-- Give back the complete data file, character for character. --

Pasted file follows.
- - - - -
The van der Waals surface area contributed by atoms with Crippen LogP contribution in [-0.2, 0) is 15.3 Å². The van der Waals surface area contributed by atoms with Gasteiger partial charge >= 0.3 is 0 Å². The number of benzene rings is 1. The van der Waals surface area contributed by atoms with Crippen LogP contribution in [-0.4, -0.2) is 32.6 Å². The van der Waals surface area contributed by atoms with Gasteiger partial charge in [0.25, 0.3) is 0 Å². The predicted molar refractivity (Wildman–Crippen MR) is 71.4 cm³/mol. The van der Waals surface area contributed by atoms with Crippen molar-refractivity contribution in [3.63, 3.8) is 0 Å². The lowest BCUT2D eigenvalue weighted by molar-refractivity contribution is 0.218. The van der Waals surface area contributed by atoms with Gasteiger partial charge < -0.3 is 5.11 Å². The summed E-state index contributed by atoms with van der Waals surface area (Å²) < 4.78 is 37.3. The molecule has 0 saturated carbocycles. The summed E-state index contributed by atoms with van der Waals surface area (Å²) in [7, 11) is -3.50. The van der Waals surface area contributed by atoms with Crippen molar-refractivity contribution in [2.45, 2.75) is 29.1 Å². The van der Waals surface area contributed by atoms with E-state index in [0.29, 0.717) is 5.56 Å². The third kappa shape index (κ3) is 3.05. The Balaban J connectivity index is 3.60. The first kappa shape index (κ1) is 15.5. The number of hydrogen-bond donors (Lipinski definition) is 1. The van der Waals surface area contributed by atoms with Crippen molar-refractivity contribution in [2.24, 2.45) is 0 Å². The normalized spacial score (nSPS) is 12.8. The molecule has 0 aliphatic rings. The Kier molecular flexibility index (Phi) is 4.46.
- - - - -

The van der Waals surface area contributed by atoms with Crippen LogP contribution in [-0.2, 0) is 15.3 Å². The van der Waals surface area contributed by atoms with Gasteiger partial charge >= 0.3 is 0 Å². The number of benzene rings is 1. The van der Waals surface area contributed by atoms with Crippen LogP contribution in [-0.4, -0.2) is 32.6 Å². The van der Waals surface area contributed by atoms with Gasteiger partial charge in [0.25, 0.3) is 0 Å². The predicted molar refractivity (Wildman–Crippen MR) is 71.4 cm³/mol. The van der Waals surface area contributed by atoms with Crippen molar-refractivity contribution in [3.63, 3.8) is 0 Å². The lowest BCUT2D eigenvalue weighted by molar-refractivity contribution is 0.218. The van der Waals surface area contributed by atoms with Gasteiger partial charge < -0.3 is 5.11 Å². The summed E-state index contributed by atoms with van der Waals surface area (Å²) < 4.78 is 37.3. The molecule has 0 saturated carbocycles. The summed E-state index contributed by atoms with van der Waals surface area (Å²) in [7, 11) is -3.50. The van der Waals surface area contributed by atoms with Crippen molar-refractivity contribution in [2.45, 2.75) is 29.1 Å². The van der Waals surface area contributed by atoms with E-state index in [0.29, 0.717) is 5.56 Å². The third kappa shape index (κ3) is 3.05. The Balaban J connectivity index is 3.60. The first kappa shape index (κ1) is 15.5. The number of hydrogen-bond donors (Lipinski definition) is 1. The van der Waals surface area contributed by atoms with Crippen molar-refractivity contribution in [2.24, 2.45) is 0 Å². The normalized spacial score (nSPS) is 12.8. The molecule has 0 aliphatic rings. The Kier molecular flexibility index (Phi) is 4.46.